In Khiam, Lebanon

Hezbollah Fighters Emerge From the Rubble

Members of the Red Cross evacuate an injured fighter in the southern Lebanese town of Khiam on the first day of the cease-fire.
Members of the Red Cross evacuate an injured fighter in the southern Lebanese town of Khiam on the first day of the cease-fire. (By Ghaith Abdul-ahad -- Getty Images)
By Anthony Shadid
Washington Post Foreign Service
Tuesday, August 15, 2006

KHIAM, Lebanon, Aug. 14 -- A little after dawn Monday, the shells crashed every few seconds. The last fell at 7:56 a.m. Then they stopped, as suddenly as they had begun 33 days before. And into the streets of this Shiite Muslim town, where electricity wires laced through rubble and a tree branch sprawled across the hood of a green BMW, the fighters emerged, bathed in a cool mountain breeze.

There was no gunfire in the air, no chants, no jubilant displays of celebration. There were, rather, the satisfied expressions of survival. Men embraced, kissing each other's cheeks, some emerging into sunlight for the first time in weeks. Cellphones, in almost everyone's hand, rang with queries of others' whereabouts, the fate of houses and the reality of a cease-fire that still seemed fragile. They smiled. "Thank God for your safety" was the refrain.

And Hussein Kalash, burly, hard and confident, offered three words that defined the war for Khiam's defenders, the Hezbollah fighters.

"We're still here," he said.

The war ended Monday -- at least for now -- in Khiam, a hilltop town perched within eyesight of the Israeli border. But the fighters began weaving the narratives even before a bulldozer threw up dust as it cleared rubble from the town's tattered streets, where hardly a building was untouched. They were myths of resistance -- of tanks repulsed across the fertile plain that frames the town; of surviving on chocolate and water for two weeks along the town's front line; of faith serving as their greatest weapon.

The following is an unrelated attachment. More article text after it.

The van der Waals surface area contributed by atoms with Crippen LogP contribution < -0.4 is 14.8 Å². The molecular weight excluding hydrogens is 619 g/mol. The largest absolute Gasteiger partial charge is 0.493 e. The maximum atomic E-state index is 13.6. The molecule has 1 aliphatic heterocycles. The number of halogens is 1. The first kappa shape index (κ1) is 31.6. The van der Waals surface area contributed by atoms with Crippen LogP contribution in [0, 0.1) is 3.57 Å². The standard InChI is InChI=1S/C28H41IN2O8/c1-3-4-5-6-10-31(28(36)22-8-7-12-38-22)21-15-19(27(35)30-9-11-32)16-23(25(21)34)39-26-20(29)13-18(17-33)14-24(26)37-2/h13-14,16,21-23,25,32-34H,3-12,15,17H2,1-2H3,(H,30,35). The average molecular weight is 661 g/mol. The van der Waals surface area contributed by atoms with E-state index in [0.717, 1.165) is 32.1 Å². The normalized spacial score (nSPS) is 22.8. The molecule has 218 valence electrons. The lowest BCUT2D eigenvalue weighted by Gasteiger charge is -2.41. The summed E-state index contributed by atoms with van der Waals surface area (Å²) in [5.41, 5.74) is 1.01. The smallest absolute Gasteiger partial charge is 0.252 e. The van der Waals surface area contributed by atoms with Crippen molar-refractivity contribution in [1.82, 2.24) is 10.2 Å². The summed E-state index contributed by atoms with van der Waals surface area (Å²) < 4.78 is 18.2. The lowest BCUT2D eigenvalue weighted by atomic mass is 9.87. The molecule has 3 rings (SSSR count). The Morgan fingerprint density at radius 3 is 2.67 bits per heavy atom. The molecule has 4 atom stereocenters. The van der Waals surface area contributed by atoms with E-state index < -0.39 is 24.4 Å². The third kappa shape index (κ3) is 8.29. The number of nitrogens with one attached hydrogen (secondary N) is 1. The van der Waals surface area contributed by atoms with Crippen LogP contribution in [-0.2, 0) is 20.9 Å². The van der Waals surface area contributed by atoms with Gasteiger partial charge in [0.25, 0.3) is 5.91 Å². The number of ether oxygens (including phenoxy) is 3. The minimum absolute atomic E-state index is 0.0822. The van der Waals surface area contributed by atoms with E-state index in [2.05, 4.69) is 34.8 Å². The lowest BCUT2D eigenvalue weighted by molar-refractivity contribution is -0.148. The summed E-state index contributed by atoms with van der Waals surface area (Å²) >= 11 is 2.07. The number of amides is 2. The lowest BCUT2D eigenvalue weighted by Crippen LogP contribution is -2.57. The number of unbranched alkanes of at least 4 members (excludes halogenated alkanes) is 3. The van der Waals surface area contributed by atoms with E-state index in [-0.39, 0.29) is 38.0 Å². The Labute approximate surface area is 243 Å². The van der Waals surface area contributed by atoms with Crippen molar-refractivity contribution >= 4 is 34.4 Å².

In an undecided war, perception becomes paramount, and the gaggles of fighters Monday, some with drawn faces, others with a look of contentment, walked like victors through a town that was gouged, cratered and pockmarked but, they said, still theirs.

"They couldn't enter," said Abu Abboud, wearing a jersey that read "Narkotic" and khaki military-style pants.

He sat on a short staircase, rubble skirting the building, its facade torn by shelling. Its red and yellow steel gates were tossed in the street like crumpled pieces of paper. A cat tentatively crawled through the wreckage, as Israeli aircraft sounded overhead. He greeted another fighter, in military-style pants and black hiking boots, black prayer beads hung around his neck.

"Either we live with dignity and strength or death is better," he said.

Conveying the Wounded

Two ambulances arrived on the outskirts of Khiam at 10:10 a.m., past charred, terraced fields. They were met by a man named Abu Heidar, dressed in khakis. He had a cigarette in one hand. In the other was his cellphone, and he pleaded for help.

"It's closed," he shouted, staring at the road. "What about the way near the house next to your friend?"

Concrete was sprayed on the ground before the ambulances, some pieces the size of glass shards, others like boulders.


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